Use the following to include your README in your `doctest`s (so that your examples in your README are also executed).
#[doc = include_str!("../README.md")]
pub struct ReadmeDoctests;
@josias Oh, thanks, I didn't know that.
I use the multi-line form in this case, because VS Code with rust-analyzer doesn't autocomplete the comment marker (//!) when inserting a new line.🙄
With struct-method-level comments (///) it works (I think?), so in this case I use single-line comments, just not for //!
(maybe I should create an issue? )
BurntSushi also does multi-line comments with //!, so can it be wrong?😄
See here: https://github.com/BurntSushi/rust-csv/blob/master/src/lib.rs
@janriemer They both exist, so it makes sense to use the right one for the right situation. I just thought I read somewhere that single-line comments were preferred. I can't find anything authoritative on it. I think it's just a convention.
@josias Yes, you are probably right that they are prefered, because I've seen them in many other popular crates as well.👍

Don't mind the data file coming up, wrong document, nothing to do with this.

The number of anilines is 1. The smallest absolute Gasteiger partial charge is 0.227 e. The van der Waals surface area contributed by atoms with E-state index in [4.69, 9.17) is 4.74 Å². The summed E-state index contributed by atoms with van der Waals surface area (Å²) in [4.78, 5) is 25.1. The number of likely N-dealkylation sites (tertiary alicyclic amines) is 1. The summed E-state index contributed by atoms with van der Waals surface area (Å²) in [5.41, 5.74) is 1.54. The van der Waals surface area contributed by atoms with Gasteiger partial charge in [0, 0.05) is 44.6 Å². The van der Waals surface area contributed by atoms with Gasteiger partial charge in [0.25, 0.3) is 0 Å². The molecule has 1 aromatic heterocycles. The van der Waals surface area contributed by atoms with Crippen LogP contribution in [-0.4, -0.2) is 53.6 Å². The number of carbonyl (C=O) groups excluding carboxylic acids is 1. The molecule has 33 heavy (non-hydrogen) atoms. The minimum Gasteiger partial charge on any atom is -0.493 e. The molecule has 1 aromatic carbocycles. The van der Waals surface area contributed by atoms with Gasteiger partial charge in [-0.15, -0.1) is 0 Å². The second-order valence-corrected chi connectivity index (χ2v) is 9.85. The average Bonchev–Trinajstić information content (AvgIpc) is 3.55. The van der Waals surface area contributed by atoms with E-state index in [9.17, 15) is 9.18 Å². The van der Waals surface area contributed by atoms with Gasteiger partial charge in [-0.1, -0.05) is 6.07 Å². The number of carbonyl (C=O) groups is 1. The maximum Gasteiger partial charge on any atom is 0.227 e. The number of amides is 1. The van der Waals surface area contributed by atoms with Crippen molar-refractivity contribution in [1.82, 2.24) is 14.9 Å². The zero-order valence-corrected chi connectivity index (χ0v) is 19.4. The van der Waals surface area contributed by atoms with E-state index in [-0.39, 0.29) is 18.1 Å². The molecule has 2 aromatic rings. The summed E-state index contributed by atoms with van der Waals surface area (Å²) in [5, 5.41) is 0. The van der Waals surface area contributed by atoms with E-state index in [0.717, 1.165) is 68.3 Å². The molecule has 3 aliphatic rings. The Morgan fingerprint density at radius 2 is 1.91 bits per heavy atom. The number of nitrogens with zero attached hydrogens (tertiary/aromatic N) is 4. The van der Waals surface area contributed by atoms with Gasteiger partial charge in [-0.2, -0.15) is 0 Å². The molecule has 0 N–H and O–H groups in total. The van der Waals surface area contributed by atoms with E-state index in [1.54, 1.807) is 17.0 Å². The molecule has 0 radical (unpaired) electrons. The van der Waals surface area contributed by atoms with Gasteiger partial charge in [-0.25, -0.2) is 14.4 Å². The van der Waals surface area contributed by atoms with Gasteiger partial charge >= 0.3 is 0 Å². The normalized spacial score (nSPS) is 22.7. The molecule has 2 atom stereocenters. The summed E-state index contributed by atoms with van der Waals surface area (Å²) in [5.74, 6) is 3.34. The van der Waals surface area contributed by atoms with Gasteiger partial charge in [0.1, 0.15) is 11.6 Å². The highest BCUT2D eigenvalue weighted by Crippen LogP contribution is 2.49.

I wonder, what's the reason behind it, though.🤨
IMO, multi-line-comments are far easier to write than single-line-comments, when you have an essay of text - I mean, it is literally in the name ("multi-line").
@janriemer I know Zig doesn't have multi-line comments because they want the language to have context-free grammar. You can also tell if a section is commented or not based on the beginning of the line instead of having to find the opening and closing comment indicators. (which of course isn't a big deal when you use syntax highlighting)
@josias Oh, interesting that Zig doesn't have them.
Yes, regarding recognizability of comments, single-line comments are probably better, especially for visually impaired people, where syntax highlighting won't help.
Sorry for the late reply, I forgot to respond here.😊
This Mastodon instance is for people interested in technology. Discussions aren't limited to technology, because tech folks shouldn't be limited to technology either!